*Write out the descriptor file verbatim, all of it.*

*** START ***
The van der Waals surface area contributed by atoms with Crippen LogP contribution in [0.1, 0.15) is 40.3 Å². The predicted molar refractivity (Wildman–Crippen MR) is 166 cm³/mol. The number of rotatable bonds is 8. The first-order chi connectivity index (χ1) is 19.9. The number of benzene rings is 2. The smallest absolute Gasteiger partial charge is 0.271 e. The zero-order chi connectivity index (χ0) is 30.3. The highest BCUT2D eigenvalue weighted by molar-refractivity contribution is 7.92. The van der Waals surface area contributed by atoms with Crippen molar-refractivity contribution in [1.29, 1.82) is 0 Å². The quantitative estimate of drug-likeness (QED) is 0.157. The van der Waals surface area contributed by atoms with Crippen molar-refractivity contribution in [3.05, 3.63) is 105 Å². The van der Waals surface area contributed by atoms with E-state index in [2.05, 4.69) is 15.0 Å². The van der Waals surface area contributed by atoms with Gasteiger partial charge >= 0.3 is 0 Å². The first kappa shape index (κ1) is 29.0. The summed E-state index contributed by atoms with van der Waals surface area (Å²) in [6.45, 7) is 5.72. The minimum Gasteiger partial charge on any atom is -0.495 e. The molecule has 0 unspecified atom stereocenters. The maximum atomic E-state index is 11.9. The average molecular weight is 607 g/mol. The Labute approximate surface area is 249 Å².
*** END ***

The van der Waals surface area contributed by atoms with Crippen LogP contribution in [0.1, 0.15) is 40.3 Å². The predicted molar refractivity (Wildman–Crippen MR) is 166 cm³/mol. The number of rotatable bonds is 8. The first-order chi connectivity index (χ1) is 19.9. The number of benzene rings is 2. The smallest absolute Gasteiger partial charge is 0.271 e. The zero-order chi connectivity index (χ0) is 30.3. The highest BCUT2D eigenvalue weighted by molar-refractivity contribution is 7.92. The van der Waals surface area contributed by atoms with Crippen molar-refractivity contribution in [1.29, 1.82) is 0 Å². The quantitative estimate of drug-likeness (QED) is 0.157. The van der Waals surface area contributed by atoms with Crippen molar-refractivity contribution in [3.05, 3.63) is 105 Å². The van der Waals surface area contributed by atoms with E-state index in [2.05, 4.69) is 15.0 Å². The van der Waals surface area contributed by atoms with Gasteiger partial charge >= 0.3 is 0 Å². The first kappa shape index (κ1) is 29.0. The summed E-state index contributed by atoms with van der Waals surface area (Å²) in [6.45, 7) is 5.72. The minimum Gasteiger partial charge on any atom is -0.495 e. The molecule has 0 unspecified atom stereocenters. The maximum atomic E-state index is 11.9. The average molecular weight is 607 g/mol. The Labute approximate surface area is 249 Å².